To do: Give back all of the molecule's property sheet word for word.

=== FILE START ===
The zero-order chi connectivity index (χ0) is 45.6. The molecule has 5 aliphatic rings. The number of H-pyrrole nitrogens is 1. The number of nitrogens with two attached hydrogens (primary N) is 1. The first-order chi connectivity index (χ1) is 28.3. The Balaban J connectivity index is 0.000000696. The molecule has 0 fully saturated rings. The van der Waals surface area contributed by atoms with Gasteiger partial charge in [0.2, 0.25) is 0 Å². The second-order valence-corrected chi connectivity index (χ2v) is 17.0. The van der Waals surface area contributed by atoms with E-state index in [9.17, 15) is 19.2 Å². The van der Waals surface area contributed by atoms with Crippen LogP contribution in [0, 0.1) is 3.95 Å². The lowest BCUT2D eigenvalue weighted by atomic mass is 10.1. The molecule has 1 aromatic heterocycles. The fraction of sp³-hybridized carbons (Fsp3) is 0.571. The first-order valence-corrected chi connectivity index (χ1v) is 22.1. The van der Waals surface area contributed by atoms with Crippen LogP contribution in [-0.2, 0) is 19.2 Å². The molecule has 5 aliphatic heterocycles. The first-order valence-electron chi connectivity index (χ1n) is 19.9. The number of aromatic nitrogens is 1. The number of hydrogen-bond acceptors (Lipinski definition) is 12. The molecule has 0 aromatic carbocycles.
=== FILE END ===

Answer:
The zero-order chi connectivity index (χ0) is 45.6. The molecule has 5 aliphatic rings. The number of H-pyrrole nitrogens is 1. The number of nitrogens with two attached hydrogens (primary N) is 1. The first-order chi connectivity index (χ1) is 28.3. The Balaban J connectivity index is 0.000000696. The molecule has 0 fully saturated rings. The van der Waals surface area contributed by atoms with Gasteiger partial charge in [0.2, 0.25) is 0 Å². The second-order valence-corrected chi connectivity index (χ2v) is 17.0. The van der Waals surface area contributed by atoms with E-state index in [9.17, 15) is 19.2 Å². The van der Waals surface area contributed by atoms with Crippen LogP contribution in [0, 0.1) is 3.95 Å². The lowest BCUT2D eigenvalue weighted by atomic mass is 10.1. The molecule has 1 aromatic heterocycles. The fraction of sp³-hybridized carbons (Fsp3) is 0.571. The first-order valence-corrected chi connectivity index (χ1v) is 22.1. The van der Waals surface area contributed by atoms with Crippen LogP contribution in [-0.2, 0) is 19.2 Å². The molecule has 5 aliphatic heterocycles. The first-order valence-electron chi connectivity index (χ1n) is 19.9. The number of aromatic nitrogens is 1. The number of hydrogen-bond acceptors (Lipinski definition) is 12. The molecule has 0 aromatic carbocycles.